When digging through my satchel of stories for this book and organizing them to publish, I felt held back by the reading strategy of one member of the Nearly Normal Readers Group, NNRG, of which I am a founding member. This member would read the book’s first paragraph, then (1) pronounce the entire book unreadable trash and quit the read or (2) continue to read. Over the 19 years we have been meeting, her abrupt judgments served to enliven many of our discussions. Sometimes she dismissed books that were considered by the literary community to be classic treasures.
Once the gauntlet of “trash” was thrown by her however, the rest of us could usually find a paragraph, phrase, concept, or word she could agree was of value. It made for fun meetings.
For those of you, like her, who may also hold a book at a reverent distance before committing to the read, I offer you an enticement for reading my book.
Annually, Gallup examines honesty and ethical standards among various professions. In 2018, nurses topped the list of Very high/ High at 84% (Gallup, December 3-12, 2018, gallup.com). Nurses have topped the list every year since 1999, except for 2001. After the fall of the World Trade Center towers, firefighters took the top spot – deservedly so. (In case you wonder who was at the bottom of the list in 2018, it was Members of Congress, with 8%).
Stories from an honest and ethical professional. I hope this is invitation enough.
One inspiration to bring you with me behind the bedside curtain came from a few sentences in the preface of the book, What the Dog Saw and Other Adventures, by Malcolm Gladwell.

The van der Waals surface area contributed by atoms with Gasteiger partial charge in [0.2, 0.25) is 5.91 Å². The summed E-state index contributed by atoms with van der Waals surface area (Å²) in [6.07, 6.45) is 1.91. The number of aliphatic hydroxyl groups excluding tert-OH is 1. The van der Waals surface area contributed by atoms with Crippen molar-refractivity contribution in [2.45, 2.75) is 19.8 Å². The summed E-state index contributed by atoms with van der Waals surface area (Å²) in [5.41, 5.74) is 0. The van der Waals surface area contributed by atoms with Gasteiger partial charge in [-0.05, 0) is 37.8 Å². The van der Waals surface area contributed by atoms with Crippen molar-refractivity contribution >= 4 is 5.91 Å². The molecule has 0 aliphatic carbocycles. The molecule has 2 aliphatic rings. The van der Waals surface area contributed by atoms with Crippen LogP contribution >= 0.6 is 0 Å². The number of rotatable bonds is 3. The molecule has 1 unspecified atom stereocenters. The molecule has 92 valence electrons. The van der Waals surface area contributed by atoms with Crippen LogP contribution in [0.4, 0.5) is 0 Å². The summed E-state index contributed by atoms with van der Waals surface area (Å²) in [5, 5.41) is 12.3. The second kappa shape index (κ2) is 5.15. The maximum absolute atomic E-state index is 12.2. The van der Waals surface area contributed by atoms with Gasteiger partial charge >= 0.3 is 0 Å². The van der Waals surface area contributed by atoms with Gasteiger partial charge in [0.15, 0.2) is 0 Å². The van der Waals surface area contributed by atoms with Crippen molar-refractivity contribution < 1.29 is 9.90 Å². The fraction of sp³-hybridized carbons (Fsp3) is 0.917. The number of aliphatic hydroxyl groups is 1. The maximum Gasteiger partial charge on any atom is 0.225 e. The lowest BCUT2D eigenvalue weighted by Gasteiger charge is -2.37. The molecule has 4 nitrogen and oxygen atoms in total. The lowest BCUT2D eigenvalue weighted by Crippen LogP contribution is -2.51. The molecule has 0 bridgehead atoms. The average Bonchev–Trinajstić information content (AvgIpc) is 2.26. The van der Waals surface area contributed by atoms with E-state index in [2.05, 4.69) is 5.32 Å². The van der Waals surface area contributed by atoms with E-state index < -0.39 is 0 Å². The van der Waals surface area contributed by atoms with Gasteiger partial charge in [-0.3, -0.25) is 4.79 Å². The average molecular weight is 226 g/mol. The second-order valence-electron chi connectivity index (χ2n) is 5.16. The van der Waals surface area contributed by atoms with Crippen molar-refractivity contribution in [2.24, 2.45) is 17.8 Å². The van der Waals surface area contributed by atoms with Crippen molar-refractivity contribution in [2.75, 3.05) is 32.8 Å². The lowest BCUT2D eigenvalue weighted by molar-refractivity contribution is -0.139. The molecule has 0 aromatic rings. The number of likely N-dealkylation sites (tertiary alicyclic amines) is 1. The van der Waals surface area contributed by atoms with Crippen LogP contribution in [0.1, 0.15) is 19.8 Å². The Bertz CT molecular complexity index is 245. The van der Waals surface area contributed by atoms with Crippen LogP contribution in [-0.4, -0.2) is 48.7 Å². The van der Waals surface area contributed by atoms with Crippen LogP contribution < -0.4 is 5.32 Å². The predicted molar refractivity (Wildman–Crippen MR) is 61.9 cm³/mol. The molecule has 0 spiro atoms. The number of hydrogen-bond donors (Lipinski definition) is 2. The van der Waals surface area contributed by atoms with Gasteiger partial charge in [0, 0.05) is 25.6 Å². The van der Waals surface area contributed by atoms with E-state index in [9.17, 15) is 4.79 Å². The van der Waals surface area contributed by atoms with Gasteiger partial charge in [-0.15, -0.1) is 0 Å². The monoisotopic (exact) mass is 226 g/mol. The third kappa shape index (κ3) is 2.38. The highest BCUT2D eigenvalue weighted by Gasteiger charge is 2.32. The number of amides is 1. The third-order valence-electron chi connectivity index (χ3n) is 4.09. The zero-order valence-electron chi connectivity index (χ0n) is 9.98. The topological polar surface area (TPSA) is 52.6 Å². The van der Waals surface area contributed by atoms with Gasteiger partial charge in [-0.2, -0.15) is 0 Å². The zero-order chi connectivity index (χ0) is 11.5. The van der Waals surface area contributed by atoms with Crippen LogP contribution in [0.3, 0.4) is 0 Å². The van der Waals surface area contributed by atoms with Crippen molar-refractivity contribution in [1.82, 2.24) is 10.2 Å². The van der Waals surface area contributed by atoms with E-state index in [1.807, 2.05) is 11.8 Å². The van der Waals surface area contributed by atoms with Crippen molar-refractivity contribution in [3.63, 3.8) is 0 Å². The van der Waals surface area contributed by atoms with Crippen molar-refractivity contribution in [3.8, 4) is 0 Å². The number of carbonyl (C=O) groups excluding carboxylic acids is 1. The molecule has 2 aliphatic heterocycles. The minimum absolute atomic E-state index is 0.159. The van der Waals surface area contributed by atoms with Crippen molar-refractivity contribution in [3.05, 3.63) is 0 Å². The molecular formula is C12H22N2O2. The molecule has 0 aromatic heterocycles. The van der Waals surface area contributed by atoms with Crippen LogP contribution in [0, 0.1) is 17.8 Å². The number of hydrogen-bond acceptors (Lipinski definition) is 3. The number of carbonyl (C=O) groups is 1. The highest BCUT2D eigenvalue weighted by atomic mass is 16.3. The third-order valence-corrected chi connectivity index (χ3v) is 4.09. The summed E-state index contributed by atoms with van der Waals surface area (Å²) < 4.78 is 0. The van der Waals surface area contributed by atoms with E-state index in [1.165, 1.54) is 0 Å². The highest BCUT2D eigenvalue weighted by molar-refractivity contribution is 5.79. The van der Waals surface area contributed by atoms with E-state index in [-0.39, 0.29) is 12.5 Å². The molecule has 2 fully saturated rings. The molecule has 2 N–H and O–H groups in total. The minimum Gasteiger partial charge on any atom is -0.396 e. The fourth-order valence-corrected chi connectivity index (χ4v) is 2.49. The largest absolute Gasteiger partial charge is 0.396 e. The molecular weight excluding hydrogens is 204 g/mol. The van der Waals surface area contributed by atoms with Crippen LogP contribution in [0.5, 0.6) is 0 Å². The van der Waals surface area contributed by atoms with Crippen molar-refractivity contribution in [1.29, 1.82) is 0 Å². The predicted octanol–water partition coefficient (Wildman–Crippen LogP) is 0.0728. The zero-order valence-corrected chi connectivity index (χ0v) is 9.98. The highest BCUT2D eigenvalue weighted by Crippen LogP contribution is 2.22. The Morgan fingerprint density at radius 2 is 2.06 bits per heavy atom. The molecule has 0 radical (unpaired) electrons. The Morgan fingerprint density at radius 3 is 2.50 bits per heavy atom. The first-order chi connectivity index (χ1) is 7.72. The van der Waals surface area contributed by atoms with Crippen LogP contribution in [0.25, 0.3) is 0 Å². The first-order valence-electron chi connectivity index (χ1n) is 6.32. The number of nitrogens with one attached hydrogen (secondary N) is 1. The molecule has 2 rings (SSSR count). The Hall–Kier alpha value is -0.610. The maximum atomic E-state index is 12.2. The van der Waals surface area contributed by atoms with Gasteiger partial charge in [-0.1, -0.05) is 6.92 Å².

“What is the first thing that we want to know when we meet someone who is a doctor at a social occasion? It isn’t “What do you do?” We know, sort of, what a doctor does. Instead, we want to know what it means to be with sick people all day long. We want to know what it feels like to be a doctor, because we’re quite sure that it doesn’t feel at all like what it means to sit at a computer all day long, or teach school, or sell cars. Such questions are not dumb or obvious. Curiosity about the interior life of other people’s day-to-day work is one of the most fundamental of human impulses,…”
I finally put pen to paper when my son, Gustav, who, after hearing one of my stories said, “You gotta write this stuff down, Ma”
Nurses have long been pigeon holed in a distant land of body fluids and odors, prompting the oft-stated phrase, “Oh! I could never be a nurse. Ewwwww!”
These stories reveal my ‘day to day’ nurse life. What it meant and means to me, to be a nurse, tending the sick and dying. What I saw, felt, smelled, heard, and touched.
Nursing is much more than secretion and excretion management. It is a calling, my calling.
You hold in your hands a few of the proud and not so proud moments of my life and nursing career. I expect you will laugh, sigh, cry, and perhaps suppress a gag.
If you discover a passage you find especially disgusting, flag it. You may then use it as a quick remedy for lingering dinner guests you want to clear from your domicile.